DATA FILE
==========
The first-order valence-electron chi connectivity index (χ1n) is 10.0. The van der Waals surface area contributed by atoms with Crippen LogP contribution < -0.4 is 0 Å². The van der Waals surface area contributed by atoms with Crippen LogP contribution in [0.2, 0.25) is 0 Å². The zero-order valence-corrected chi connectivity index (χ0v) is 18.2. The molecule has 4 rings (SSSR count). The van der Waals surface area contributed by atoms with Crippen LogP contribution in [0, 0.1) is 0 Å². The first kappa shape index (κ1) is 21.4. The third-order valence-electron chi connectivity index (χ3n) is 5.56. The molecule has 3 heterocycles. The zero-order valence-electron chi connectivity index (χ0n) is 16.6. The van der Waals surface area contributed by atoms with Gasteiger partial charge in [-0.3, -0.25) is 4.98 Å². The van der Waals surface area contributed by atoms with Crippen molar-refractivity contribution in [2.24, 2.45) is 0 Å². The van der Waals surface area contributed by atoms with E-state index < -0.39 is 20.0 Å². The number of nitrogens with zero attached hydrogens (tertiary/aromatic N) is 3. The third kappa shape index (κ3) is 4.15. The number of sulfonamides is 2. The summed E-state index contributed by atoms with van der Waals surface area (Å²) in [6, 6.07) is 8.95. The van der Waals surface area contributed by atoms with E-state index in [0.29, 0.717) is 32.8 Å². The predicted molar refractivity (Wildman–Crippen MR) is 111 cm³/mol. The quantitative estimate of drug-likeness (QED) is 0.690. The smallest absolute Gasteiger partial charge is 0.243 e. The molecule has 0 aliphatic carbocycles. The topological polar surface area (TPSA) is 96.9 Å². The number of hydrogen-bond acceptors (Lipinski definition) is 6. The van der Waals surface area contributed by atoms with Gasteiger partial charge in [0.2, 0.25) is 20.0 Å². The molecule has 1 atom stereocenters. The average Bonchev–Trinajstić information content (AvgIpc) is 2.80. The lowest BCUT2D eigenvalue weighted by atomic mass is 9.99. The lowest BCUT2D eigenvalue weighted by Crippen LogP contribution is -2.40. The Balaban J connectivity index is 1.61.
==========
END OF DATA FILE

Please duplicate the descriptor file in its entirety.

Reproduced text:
The first-order valence-electron chi connectivity index (χ1n) is 10.0. The van der Waals surface area contributed by atoms with Crippen LogP contribution < -0.4 is 0 Å². The van der Waals surface area contributed by atoms with Crippen LogP contribution in [0.2, 0.25) is 0 Å². The zero-order valence-corrected chi connectivity index (χ0v) is 18.2. The molecule has 4 rings (SSSR count). The van der Waals surface area contributed by atoms with Crippen LogP contribution in [0, 0.1) is 0 Å². The first kappa shape index (κ1) is 21.4. The third-order valence-electron chi connectivity index (χ3n) is 5.56. The molecule has 3 heterocycles. The zero-order valence-electron chi connectivity index (χ0n) is 16.6. The van der Waals surface area contributed by atoms with Gasteiger partial charge in [-0.3, -0.25) is 4.98 Å². The van der Waals surface area contributed by atoms with Crippen molar-refractivity contribution in [2.24, 2.45) is 0 Å². The van der Waals surface area contributed by atoms with E-state index < -0.39 is 20.0 Å². The number of nitrogens with zero attached hydrogens (tertiary/aromatic N) is 3. The third kappa shape index (κ3) is 4.15. The number of sulfonamides is 2. The summed E-state index contributed by atoms with van der Waals surface area (Å²) in [6, 6.07) is 8.95. The van der Waals surface area contributed by atoms with E-state index in [0.29, 0.717) is 32.8 Å². The predicted molar refractivity (Wildman–Crippen MR) is 111 cm³/mol. The quantitative estimate of drug-likeness (QED) is 0.690. The smallest absolute Gasteiger partial charge is 0.243 e. The molecule has 0 aliphatic carbocycles. The topological polar surface area (TPSA) is 96.9 Å². The number of hydrogen-bond acceptors (Lipinski definition) is 6. The van der Waals surface area contributed by atoms with Gasteiger partial charge in [0.2, 0.25) is 20.0 Å². The molecule has 1 atom stereocenters. The average Bonchev–Trinajstić information content (AvgIpc) is 2.80. The lowest BCUT2D eigenvalue weighted by atomic mass is 9.99. The lowest BCUT2D eigenvalue weighted by Crippen LogP contribution is -2.40. The Balaban J connectivity index is 1.61.